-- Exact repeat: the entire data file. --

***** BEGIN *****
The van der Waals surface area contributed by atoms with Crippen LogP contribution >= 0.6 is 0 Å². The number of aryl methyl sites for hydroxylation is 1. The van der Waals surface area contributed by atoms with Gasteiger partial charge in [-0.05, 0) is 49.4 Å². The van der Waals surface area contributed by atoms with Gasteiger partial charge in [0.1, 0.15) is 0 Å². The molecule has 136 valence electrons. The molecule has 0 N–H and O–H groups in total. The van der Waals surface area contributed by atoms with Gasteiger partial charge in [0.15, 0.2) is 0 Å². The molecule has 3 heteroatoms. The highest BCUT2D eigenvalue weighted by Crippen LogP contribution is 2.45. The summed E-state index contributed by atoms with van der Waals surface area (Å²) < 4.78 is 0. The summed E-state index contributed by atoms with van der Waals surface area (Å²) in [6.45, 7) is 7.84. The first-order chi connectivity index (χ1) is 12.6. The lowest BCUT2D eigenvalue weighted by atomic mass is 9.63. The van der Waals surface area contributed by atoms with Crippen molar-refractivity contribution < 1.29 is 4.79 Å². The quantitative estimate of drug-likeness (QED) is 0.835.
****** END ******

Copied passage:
The van der Waals surface area contributed by atoms with Crippen LogP contribution >= 0.6 is 0 Å². The number of aryl methyl sites for hydroxylation is 1. The van der Waals surface area contributed by atoms with Gasteiger partial charge in [-0.05, 0) is 49.4 Å². The van der Waals surface area contributed by atoms with Gasteiger partial charge in [0.1, 0.15) is 0 Å². The molecule has 136 valence electrons. The molecule has 0 N–H and O–H groups in total. The van der Waals surface area contributed by atoms with Gasteiger partial charge in [0.15, 0.2) is 0 Å². The molecule has 3 heteroatoms. The highest BCUT2D eigenvalue weighted by Crippen LogP contribution is 2.45. The summed E-state index contributed by atoms with van der Waals surface area (Å²) < 4.78 is 0. The summed E-state index contributed by atoms with van der Waals surface area (Å²) in [6.45, 7) is 7.84. The first-order chi connectivity index (χ1) is 12.6. The lowest BCUT2D eigenvalue weighted by atomic mass is 9.63. The van der Waals surface area contributed by atoms with Crippen molar-refractivity contribution < 1.29 is 4.79 Å². The quantitative estimate of drug-likeness (QED) is 0.835.